The Anglo-Ethiopian Society

The Amazing Architecture of Addis

Author - Arabella Stewart


The rapidly changing landscape and skyline of Addis and the escalating speed of this change is even taking its long-time residents by surprise...

Building site
Building site.
Photo © Arabella Stewart

Behind the ubiquitous yellow and green striped corrugated fences that are springing up all over the city, the urban ghettos are being cleared and removed. If you can produce a piece of paper laying claim to your house, then you will be paid some kind of market value - but it gives you no right to stay where you are. Usually, there is some stipulation that if you want to remain you must replace your existing abode and build a multi-storey (usually 3 or 4 floors at the least), but if this is inconceivable or not financially feasible, and you have a modest shack or even villa, it most definitely has to go. If you have no claim to the house you and your family may have lived in for years, then you will be moved into one of the many concrete condominium buildings that are being built in suburban Addis. You will probably have better facilities such as indoor plumbing but you will no longer have the community on ground level that you grew up with. No-one disputes, of course, that people should have better housing, but displacement has become part and parcel with this relocation on such a massive scale. There is indeed a huge population to resettle as bus loads of people coming in from the country continue to arrive - the rural poor still thinking that to be poor in the city will somehow be better for them, thus creating the need to house even more people. Not everyone wants to remain when they learn that the streets of Addis are not paved with gold, but most end up having no choice but to remain because they do not have the means to return to their original home.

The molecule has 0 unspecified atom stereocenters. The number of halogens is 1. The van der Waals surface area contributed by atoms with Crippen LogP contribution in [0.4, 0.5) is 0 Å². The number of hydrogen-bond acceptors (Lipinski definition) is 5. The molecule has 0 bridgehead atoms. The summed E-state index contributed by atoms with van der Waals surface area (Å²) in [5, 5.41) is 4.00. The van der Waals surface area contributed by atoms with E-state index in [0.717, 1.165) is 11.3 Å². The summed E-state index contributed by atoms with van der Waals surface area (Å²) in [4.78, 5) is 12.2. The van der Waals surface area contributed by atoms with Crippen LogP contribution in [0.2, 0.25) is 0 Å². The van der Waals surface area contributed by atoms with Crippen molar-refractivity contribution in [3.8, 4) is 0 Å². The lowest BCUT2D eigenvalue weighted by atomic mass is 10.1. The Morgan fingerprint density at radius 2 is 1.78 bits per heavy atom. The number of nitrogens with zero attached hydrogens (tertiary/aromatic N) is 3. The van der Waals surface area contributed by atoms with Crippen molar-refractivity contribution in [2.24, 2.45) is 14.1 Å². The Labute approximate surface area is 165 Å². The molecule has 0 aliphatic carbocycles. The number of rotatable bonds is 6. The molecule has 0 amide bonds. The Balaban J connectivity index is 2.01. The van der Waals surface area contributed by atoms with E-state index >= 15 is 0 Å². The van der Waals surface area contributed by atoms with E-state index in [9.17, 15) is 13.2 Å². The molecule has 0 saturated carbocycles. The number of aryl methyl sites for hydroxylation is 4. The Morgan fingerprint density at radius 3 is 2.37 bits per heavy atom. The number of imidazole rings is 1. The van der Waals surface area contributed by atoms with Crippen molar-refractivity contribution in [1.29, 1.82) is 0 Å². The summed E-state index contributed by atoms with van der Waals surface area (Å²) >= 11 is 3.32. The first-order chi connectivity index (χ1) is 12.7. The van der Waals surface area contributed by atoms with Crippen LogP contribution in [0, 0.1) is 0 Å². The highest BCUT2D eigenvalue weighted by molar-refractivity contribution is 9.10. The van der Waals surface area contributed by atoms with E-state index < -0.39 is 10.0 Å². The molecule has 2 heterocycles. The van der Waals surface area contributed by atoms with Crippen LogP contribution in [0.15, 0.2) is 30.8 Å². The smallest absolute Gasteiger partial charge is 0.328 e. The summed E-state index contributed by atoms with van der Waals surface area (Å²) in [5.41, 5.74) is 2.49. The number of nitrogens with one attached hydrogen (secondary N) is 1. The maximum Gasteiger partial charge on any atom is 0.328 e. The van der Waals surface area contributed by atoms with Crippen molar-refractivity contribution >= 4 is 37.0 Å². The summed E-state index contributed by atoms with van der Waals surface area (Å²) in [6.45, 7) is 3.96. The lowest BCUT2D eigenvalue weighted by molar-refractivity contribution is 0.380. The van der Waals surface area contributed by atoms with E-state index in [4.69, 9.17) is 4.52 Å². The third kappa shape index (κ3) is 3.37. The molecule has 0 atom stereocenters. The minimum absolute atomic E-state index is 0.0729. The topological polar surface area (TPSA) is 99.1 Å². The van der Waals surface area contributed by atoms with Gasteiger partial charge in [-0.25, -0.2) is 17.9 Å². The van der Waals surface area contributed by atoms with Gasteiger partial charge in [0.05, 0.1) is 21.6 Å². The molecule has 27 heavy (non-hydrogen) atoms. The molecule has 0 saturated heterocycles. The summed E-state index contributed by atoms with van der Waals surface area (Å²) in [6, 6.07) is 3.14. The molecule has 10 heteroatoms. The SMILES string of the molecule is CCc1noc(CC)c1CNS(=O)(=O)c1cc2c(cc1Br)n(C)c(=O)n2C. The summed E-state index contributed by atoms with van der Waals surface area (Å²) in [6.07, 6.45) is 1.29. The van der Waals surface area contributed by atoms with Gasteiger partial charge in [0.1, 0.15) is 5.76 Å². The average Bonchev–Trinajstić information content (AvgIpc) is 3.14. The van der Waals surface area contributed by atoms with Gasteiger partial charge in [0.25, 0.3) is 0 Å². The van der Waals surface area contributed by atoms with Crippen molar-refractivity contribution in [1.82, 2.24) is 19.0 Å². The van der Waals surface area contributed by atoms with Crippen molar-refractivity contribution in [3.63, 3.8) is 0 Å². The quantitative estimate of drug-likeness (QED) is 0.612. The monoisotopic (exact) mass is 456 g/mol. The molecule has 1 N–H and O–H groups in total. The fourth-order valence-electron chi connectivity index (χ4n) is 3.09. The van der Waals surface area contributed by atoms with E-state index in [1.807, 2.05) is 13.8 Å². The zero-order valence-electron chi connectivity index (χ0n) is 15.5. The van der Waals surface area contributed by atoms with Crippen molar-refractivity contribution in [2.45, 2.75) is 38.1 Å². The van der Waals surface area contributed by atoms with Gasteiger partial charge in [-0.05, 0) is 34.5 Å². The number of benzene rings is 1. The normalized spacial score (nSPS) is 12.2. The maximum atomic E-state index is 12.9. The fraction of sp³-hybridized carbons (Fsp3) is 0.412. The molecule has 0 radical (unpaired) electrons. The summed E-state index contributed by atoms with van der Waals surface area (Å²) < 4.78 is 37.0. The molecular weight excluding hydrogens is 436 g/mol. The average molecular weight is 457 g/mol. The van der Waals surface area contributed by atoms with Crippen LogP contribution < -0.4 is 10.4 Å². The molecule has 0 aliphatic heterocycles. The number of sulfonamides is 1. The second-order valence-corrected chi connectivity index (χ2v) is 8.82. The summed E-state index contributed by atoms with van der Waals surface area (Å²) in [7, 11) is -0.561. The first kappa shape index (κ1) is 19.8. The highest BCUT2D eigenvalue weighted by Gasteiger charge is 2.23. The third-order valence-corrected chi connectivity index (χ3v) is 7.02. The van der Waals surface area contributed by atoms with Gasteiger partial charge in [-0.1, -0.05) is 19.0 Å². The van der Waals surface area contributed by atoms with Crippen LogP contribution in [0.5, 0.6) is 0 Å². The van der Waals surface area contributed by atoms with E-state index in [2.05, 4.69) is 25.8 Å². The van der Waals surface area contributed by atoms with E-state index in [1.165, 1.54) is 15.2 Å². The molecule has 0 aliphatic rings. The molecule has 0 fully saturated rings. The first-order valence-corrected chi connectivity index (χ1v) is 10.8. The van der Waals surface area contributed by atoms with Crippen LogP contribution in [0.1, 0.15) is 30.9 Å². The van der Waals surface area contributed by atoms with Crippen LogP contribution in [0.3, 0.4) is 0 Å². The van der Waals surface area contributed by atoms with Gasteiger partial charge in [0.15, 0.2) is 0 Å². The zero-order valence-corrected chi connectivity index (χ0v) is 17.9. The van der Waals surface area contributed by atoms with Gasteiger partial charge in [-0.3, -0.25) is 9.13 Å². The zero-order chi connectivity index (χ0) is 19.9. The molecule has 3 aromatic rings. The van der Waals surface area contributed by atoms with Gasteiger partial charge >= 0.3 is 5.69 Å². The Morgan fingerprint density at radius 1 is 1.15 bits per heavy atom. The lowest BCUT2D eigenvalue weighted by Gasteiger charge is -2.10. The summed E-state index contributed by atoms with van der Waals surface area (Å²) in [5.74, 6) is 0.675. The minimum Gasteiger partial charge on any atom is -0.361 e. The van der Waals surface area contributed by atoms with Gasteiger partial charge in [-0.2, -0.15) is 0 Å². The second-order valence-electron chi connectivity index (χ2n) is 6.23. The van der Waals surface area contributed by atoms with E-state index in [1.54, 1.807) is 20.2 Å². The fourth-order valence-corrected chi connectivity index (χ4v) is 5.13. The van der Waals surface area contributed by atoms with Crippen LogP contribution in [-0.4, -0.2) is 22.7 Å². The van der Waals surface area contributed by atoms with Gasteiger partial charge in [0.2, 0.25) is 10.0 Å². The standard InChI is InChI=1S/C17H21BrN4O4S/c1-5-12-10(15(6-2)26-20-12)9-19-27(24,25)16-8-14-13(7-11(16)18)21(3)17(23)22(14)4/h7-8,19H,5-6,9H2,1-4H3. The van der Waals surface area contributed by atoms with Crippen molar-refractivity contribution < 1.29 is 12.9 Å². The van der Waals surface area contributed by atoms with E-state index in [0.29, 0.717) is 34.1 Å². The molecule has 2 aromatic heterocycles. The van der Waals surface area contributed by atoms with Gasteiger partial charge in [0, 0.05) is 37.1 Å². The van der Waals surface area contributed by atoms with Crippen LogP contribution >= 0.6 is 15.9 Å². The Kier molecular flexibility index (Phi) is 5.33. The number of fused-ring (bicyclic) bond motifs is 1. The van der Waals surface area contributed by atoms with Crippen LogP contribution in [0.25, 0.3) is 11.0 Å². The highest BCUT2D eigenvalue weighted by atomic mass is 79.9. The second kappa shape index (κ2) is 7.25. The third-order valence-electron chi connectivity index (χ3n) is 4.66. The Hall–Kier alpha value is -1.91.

New hotels and flats under construction
New hotels and flats under construction.
Photo © Arabella Stewart

In addition to this massive clearing, it is hard to keep up with the countless new hotels appearing (nor understand who is going to stay night after night in all these rooms!), some of which seem to spring up overnight. Many of them are literally built cheek by jowl to the next one. There are hotels so close to each other that you could probably converse or shake hands with the patron in the next hotel through your window! The one good thing it has to be said is that they do provide much badly needed employment for an ever expanding youth population - restaurants in Addis always seem to have more waiters and waitresses hovering around than actual customers and hotel dining rooms are no exception.

One of the many new villas
One of the many new villas.
Photo © Arabella Stewart